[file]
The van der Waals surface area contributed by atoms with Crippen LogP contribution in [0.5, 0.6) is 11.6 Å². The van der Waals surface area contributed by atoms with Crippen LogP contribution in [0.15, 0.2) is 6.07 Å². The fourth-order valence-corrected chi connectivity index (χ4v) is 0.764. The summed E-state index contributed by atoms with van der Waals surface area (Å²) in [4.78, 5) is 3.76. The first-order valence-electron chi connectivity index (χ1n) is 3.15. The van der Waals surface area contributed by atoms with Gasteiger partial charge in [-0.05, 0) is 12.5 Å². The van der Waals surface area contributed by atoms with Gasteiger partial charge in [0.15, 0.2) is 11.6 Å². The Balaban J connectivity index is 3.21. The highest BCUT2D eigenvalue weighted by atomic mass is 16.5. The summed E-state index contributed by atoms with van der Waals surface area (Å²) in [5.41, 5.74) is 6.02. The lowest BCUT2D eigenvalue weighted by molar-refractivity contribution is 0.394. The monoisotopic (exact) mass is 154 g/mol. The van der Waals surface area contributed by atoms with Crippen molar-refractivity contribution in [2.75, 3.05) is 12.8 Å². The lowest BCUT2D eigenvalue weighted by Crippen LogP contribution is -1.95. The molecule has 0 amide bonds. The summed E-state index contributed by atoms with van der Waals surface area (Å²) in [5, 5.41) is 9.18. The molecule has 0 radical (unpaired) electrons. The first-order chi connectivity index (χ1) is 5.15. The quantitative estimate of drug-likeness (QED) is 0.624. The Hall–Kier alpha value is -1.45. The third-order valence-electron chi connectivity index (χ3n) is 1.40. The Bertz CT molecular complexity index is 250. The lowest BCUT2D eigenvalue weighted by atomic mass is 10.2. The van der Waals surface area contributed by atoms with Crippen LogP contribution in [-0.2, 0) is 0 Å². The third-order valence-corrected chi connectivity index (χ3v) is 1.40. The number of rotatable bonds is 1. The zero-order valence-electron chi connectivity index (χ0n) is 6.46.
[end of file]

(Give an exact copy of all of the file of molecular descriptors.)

The van der Waals surface area contributed by atoms with Crippen LogP contribution in [0.5, 0.6) is 11.6 Å². The van der Waals surface area contributed by atoms with Crippen LogP contribution in [0.15, 0.2) is 6.07 Å². The fourth-order valence-corrected chi connectivity index (χ4v) is 0.764. The summed E-state index contributed by atoms with van der Waals surface area (Å²) in [4.78, 5) is 3.76. The first-order valence-electron chi connectivity index (χ1n) is 3.15. The van der Waals surface area contributed by atoms with Gasteiger partial charge in [-0.05, 0) is 12.5 Å². The van der Waals surface area contributed by atoms with Gasteiger partial charge in [0.15, 0.2) is 11.6 Å². The Balaban J connectivity index is 3.21. The highest BCUT2D eigenvalue weighted by atomic mass is 16.5. The summed E-state index contributed by atoms with van der Waals surface area (Å²) in [5.41, 5.74) is 6.02. The lowest BCUT2D eigenvalue weighted by molar-refractivity contribution is 0.394. The monoisotopic (exact) mass is 154 g/mol. The van der Waals surface area contributed by atoms with Crippen molar-refractivity contribution in [2.75, 3.05) is 12.8 Å². The lowest BCUT2D eigenvalue weighted by Crippen LogP contribution is -1.95. The molecule has 0 amide bonds. The summed E-state index contributed by atoms with van der Waals surface area (Å²) in [5, 5.41) is 9.18. The molecule has 0 radical (unpaired) electrons. The first-order chi connectivity index (χ1) is 5.15. The quantitative estimate of drug-likeness (QED) is 0.624. The Hall–Kier alpha value is -1.45. The third-order valence-electron chi connectivity index (χ3n) is 1.40. The Bertz CT molecular complexity index is 250. The lowest BCUT2D eigenvalue weighted by atomic mass is 10.2. The van der Waals surface area contributed by atoms with Crippen LogP contribution in [-0.2, 0) is 0 Å². The third-order valence-corrected chi connectivity index (χ3v) is 1.40. The number of rotatable bonds is 1. The zero-order valence-electron chi connectivity index (χ0n) is 6.46.